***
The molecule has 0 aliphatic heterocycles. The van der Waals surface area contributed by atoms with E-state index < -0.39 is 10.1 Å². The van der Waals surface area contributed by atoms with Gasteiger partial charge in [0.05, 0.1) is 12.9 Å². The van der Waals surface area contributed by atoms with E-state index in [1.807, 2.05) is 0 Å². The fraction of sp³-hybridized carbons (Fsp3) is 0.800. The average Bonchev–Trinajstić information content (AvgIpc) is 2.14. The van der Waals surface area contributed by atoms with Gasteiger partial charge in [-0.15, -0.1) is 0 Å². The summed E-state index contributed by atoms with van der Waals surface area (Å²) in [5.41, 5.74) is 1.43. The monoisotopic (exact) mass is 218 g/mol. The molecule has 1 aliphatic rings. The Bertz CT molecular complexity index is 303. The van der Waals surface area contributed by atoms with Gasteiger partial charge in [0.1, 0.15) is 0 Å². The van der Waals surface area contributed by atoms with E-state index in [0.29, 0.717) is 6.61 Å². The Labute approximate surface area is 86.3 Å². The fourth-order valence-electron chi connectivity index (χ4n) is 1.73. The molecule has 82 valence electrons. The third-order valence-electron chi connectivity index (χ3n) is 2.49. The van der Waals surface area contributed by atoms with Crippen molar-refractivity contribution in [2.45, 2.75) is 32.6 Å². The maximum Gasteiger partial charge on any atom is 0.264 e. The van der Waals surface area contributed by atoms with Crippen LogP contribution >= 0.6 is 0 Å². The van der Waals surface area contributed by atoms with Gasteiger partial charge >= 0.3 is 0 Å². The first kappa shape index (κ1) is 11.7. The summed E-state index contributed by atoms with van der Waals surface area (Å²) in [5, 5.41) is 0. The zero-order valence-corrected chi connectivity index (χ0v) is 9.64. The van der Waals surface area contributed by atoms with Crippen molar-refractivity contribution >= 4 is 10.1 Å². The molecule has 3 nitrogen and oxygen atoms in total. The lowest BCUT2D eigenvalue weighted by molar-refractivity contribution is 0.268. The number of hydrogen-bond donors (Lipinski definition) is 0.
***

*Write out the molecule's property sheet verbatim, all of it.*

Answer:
The molecule has 0 aliphatic heterocycles. The van der Waals surface area contributed by atoms with E-state index < -0.39 is 10.1 Å². The van der Waals surface area contributed by atoms with Gasteiger partial charge in [0.05, 0.1) is 12.9 Å². The van der Waals surface area contributed by atoms with E-state index in [1.807, 2.05) is 0 Å². The fraction of sp³-hybridized carbons (Fsp3) is 0.800. The average Bonchev–Trinajstić information content (AvgIpc) is 2.14. The van der Waals surface area contributed by atoms with Gasteiger partial charge in [-0.15, -0.1) is 0 Å². The summed E-state index contributed by atoms with van der Waals surface area (Å²) in [5.41, 5.74) is 1.43. The monoisotopic (exact) mass is 218 g/mol. The molecule has 1 aliphatic rings. The Bertz CT molecular complexity index is 303. The van der Waals surface area contributed by atoms with Gasteiger partial charge in [0.1, 0.15) is 0 Å². The van der Waals surface area contributed by atoms with E-state index in [0.29, 0.717) is 6.61 Å². The Labute approximate surface area is 86.3 Å². The fourth-order valence-electron chi connectivity index (χ4n) is 1.73. The molecule has 82 valence electrons. The third-order valence-electron chi connectivity index (χ3n) is 2.49. The van der Waals surface area contributed by atoms with Crippen molar-refractivity contribution in [2.45, 2.75) is 32.6 Å². The maximum Gasteiger partial charge on any atom is 0.264 e. The van der Waals surface area contributed by atoms with Crippen LogP contribution >= 0.6 is 0 Å². The van der Waals surface area contributed by atoms with Gasteiger partial charge >= 0.3 is 0 Å². The first kappa shape index (κ1) is 11.7. The summed E-state index contributed by atoms with van der Waals surface area (Å²) in [5, 5.41) is 0. The zero-order valence-corrected chi connectivity index (χ0v) is 9.64. The van der Waals surface area contributed by atoms with Crippen molar-refractivity contribution >= 4 is 10.1 Å². The molecule has 3 nitrogen and oxygen atoms in total. The lowest BCUT2D eigenvalue weighted by molar-refractivity contribution is 0.268. The number of hydrogen-bond donors (Lipinski definition) is 0.